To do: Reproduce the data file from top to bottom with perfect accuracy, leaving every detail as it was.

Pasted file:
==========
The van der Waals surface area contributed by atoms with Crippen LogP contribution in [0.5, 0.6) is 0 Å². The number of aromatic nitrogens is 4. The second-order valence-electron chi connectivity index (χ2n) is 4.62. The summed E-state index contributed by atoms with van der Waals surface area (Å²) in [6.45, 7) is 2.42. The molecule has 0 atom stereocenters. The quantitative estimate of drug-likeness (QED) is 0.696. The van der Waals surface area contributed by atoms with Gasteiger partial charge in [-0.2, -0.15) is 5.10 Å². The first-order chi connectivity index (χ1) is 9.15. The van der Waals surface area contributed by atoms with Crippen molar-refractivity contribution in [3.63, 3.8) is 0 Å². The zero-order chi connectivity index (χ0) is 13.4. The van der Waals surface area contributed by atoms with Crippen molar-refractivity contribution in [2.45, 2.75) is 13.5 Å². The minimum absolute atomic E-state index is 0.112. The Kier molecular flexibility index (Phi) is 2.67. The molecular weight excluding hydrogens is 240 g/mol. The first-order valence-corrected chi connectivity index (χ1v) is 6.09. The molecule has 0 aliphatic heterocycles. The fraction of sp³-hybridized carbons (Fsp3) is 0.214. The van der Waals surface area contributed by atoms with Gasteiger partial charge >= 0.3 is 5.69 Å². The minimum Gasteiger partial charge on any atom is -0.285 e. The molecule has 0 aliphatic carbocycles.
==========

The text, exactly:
The van der Waals surface area contributed by atoms with Crippen LogP contribution in [0.5, 0.6) is 0 Å². The number of aromatic nitrogens is 4. The second-order valence-electron chi connectivity index (χ2n) is 4.62. The summed E-state index contributed by atoms with van der Waals surface area (Å²) in [6.45, 7) is 2.42. The molecule has 0 atom stereocenters. The quantitative estimate of drug-likeness (QED) is 0.696. The van der Waals surface area contributed by atoms with Gasteiger partial charge in [-0.2, -0.15) is 5.10 Å². The first-order chi connectivity index (χ1) is 9.15. The van der Waals surface area contributed by atoms with Crippen molar-refractivity contribution in [3.63, 3.8) is 0 Å². The zero-order chi connectivity index (χ0) is 13.4. The van der Waals surface area contributed by atoms with Crippen molar-refractivity contribution in [2.45, 2.75) is 13.5 Å². The minimum absolute atomic E-state index is 0.112. The Kier molecular flexibility index (Phi) is 2.67. The molecular weight excluding hydrogens is 240 g/mol. The first-order valence-corrected chi connectivity index (χ1v) is 6.09. The molecule has 0 aliphatic heterocycles. The fraction of sp³-hybridized carbons (Fsp3) is 0.214. The van der Waals surface area contributed by atoms with Gasteiger partial charge >= 0.3 is 5.69 Å². The minimum Gasteiger partial charge on any atom is -0.285 e. The molecule has 0 aliphatic carbocycles.